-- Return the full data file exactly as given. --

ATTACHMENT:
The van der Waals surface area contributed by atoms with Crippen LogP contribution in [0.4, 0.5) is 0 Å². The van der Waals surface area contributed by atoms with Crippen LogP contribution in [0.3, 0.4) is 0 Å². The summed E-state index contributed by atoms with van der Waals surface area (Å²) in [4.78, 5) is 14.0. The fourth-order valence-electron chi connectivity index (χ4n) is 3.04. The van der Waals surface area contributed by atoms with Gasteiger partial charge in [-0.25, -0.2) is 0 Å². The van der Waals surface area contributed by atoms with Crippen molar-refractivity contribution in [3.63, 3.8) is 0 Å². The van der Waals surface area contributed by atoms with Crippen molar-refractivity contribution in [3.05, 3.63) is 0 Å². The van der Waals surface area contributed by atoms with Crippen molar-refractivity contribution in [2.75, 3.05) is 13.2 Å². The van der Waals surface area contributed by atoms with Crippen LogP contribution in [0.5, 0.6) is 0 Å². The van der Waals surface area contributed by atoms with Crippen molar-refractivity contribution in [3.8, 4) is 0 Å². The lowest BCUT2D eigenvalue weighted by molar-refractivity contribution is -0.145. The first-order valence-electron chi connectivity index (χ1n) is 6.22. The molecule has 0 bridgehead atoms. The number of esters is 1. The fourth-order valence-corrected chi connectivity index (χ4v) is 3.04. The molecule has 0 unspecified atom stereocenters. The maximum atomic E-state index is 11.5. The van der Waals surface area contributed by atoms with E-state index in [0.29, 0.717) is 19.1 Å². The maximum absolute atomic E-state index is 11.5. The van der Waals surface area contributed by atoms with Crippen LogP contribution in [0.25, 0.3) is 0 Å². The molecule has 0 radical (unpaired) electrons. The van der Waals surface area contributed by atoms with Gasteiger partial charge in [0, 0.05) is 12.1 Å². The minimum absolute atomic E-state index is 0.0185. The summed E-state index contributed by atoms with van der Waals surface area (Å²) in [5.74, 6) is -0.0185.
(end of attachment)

The van der Waals surface area contributed by atoms with Crippen LogP contribution in [0.4, 0.5) is 0 Å². The van der Waals surface area contributed by atoms with Crippen LogP contribution in [0.3, 0.4) is 0 Å². The summed E-state index contributed by atoms with van der Waals surface area (Å²) in [4.78, 5) is 14.0. The fourth-order valence-electron chi connectivity index (χ4n) is 3.04. The van der Waals surface area contributed by atoms with Gasteiger partial charge in [-0.25, -0.2) is 0 Å². The van der Waals surface area contributed by atoms with Crippen molar-refractivity contribution in [3.63, 3.8) is 0 Å². The van der Waals surface area contributed by atoms with Crippen molar-refractivity contribution in [3.05, 3.63) is 0 Å². The van der Waals surface area contributed by atoms with Crippen molar-refractivity contribution in [2.75, 3.05) is 13.2 Å². The van der Waals surface area contributed by atoms with Crippen LogP contribution in [0.5, 0.6) is 0 Å². The van der Waals surface area contributed by atoms with Crippen molar-refractivity contribution in [3.8, 4) is 0 Å². The lowest BCUT2D eigenvalue weighted by molar-refractivity contribution is -0.145. The first-order valence-electron chi connectivity index (χ1n) is 6.22. The molecule has 0 bridgehead atoms. The number of esters is 1. The fourth-order valence-corrected chi connectivity index (χ4v) is 3.04. The molecule has 0 unspecified atom stereocenters. The maximum atomic E-state index is 11.5. The van der Waals surface area contributed by atoms with E-state index in [0.29, 0.717) is 19.1 Å². The maximum absolute atomic E-state index is 11.5. The van der Waals surface area contributed by atoms with Crippen LogP contribution in [0.25, 0.3) is 0 Å². The molecule has 0 radical (unpaired) electrons. The van der Waals surface area contributed by atoms with Gasteiger partial charge in [0, 0.05) is 12.1 Å². The minimum absolute atomic E-state index is 0.0185. The summed E-state index contributed by atoms with van der Waals surface area (Å²) in [5.74, 6) is -0.0185.